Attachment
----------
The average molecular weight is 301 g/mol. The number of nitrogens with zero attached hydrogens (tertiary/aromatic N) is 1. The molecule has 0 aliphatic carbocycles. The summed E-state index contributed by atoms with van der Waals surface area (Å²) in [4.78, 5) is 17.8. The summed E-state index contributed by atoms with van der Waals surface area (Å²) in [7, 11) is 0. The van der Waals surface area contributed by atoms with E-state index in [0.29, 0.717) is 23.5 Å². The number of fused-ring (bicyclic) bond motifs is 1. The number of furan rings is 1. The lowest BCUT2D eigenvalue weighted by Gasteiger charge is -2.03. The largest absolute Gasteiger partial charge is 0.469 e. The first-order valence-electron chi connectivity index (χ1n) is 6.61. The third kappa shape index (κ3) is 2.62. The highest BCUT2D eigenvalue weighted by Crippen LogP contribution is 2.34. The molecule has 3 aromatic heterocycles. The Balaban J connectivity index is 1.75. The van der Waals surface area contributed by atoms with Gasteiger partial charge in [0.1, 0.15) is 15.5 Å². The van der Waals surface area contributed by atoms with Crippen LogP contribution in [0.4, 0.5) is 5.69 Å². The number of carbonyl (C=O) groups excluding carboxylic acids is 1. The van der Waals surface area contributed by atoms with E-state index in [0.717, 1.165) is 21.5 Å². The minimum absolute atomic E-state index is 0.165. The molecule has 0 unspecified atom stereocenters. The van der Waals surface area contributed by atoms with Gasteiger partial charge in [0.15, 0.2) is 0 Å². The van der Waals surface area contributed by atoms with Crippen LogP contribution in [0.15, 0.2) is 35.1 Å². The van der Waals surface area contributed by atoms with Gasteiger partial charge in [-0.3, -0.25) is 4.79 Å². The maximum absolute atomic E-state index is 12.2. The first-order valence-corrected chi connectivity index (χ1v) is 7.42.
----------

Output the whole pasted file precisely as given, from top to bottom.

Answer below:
The average molecular weight is 301 g/mol. The number of nitrogens with zero attached hydrogens (tertiary/aromatic N) is 1. The molecule has 0 aliphatic carbocycles. The summed E-state index contributed by atoms with van der Waals surface area (Å²) in [4.78, 5) is 17.8. The summed E-state index contributed by atoms with van der Waals surface area (Å²) in [7, 11) is 0. The van der Waals surface area contributed by atoms with E-state index in [0.29, 0.717) is 23.5 Å². The number of fused-ring (bicyclic) bond motifs is 1. The number of furan rings is 1. The lowest BCUT2D eigenvalue weighted by Gasteiger charge is -2.03. The largest absolute Gasteiger partial charge is 0.469 e. The first-order valence-electron chi connectivity index (χ1n) is 6.61. The third kappa shape index (κ3) is 2.62. The highest BCUT2D eigenvalue weighted by Crippen LogP contribution is 2.34. The molecule has 3 aromatic heterocycles. The Balaban J connectivity index is 1.75. The van der Waals surface area contributed by atoms with Gasteiger partial charge in [0.1, 0.15) is 15.5 Å². The van der Waals surface area contributed by atoms with Crippen LogP contribution in [0.4, 0.5) is 5.69 Å². The number of carbonyl (C=O) groups excluding carboxylic acids is 1. The van der Waals surface area contributed by atoms with E-state index in [0.717, 1.165) is 21.5 Å². The minimum absolute atomic E-state index is 0.165. The molecule has 0 unspecified atom stereocenters. The van der Waals surface area contributed by atoms with Gasteiger partial charge in [0.15, 0.2) is 0 Å². The van der Waals surface area contributed by atoms with Crippen LogP contribution in [0.15, 0.2) is 35.1 Å². The van der Waals surface area contributed by atoms with Gasteiger partial charge in [-0.3, -0.25) is 4.79 Å². The maximum absolute atomic E-state index is 12.2. The first-order valence-corrected chi connectivity index (χ1v) is 7.42.